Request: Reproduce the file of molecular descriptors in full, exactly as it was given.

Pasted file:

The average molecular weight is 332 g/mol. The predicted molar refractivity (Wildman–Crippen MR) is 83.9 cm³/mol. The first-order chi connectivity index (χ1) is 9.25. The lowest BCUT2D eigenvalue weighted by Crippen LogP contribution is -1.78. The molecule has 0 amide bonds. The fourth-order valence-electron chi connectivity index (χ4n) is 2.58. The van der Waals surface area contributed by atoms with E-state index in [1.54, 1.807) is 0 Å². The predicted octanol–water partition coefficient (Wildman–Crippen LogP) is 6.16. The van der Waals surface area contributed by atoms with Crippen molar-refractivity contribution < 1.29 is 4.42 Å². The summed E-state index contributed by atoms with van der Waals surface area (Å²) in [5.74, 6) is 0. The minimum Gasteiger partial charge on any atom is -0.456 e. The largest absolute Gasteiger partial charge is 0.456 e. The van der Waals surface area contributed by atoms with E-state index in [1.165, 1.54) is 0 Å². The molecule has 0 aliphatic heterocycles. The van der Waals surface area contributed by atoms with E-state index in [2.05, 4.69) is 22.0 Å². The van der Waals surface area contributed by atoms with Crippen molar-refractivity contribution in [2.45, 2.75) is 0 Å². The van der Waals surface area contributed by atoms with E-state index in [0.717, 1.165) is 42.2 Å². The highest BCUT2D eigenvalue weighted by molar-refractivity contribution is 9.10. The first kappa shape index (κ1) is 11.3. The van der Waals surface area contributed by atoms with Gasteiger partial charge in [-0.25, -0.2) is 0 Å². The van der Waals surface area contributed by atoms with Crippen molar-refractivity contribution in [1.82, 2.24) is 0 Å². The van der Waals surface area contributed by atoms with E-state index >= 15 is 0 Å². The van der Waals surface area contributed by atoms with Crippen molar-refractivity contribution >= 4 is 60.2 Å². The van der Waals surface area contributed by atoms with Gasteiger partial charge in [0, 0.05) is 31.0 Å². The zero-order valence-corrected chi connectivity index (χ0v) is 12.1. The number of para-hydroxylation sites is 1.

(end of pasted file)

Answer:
The average molecular weight is 332 g/mol. The predicted molar refractivity (Wildman–Crippen MR) is 83.9 cm³/mol. The first-order chi connectivity index (χ1) is 9.25. The lowest BCUT2D eigenvalue weighted by Crippen LogP contribution is -1.78. The molecule has 0 amide bonds. The fourth-order valence-electron chi connectivity index (χ4n) is 2.58. The van der Waals surface area contributed by atoms with E-state index in [1.54, 1.807) is 0 Å². The predicted octanol–water partition coefficient (Wildman–Crippen LogP) is 6.16. The van der Waals surface area contributed by atoms with Crippen molar-refractivity contribution < 1.29 is 4.42 Å². The summed E-state index contributed by atoms with van der Waals surface area (Å²) in [5.74, 6) is 0. The minimum Gasteiger partial charge on any atom is -0.456 e. The largest absolute Gasteiger partial charge is 0.456 e. The van der Waals surface area contributed by atoms with E-state index in [1.165, 1.54) is 0 Å². The molecule has 0 aliphatic heterocycles. The van der Waals surface area contributed by atoms with E-state index in [2.05, 4.69) is 22.0 Å². The van der Waals surface area contributed by atoms with Crippen molar-refractivity contribution in [2.45, 2.75) is 0 Å². The van der Waals surface area contributed by atoms with E-state index in [0.717, 1.165) is 42.2 Å². The highest BCUT2D eigenvalue weighted by molar-refractivity contribution is 9.10. The first kappa shape index (κ1) is 11.3. The van der Waals surface area contributed by atoms with Gasteiger partial charge in [-0.25, -0.2) is 0 Å². The van der Waals surface area contributed by atoms with Crippen molar-refractivity contribution in [1.82, 2.24) is 0 Å². The van der Waals surface area contributed by atoms with E-state index >= 15 is 0 Å². The van der Waals surface area contributed by atoms with Crippen molar-refractivity contribution >= 4 is 60.2 Å². The van der Waals surface area contributed by atoms with Gasteiger partial charge in [0, 0.05) is 31.0 Å². The zero-order valence-corrected chi connectivity index (χ0v) is 12.1. The number of para-hydroxylation sites is 1.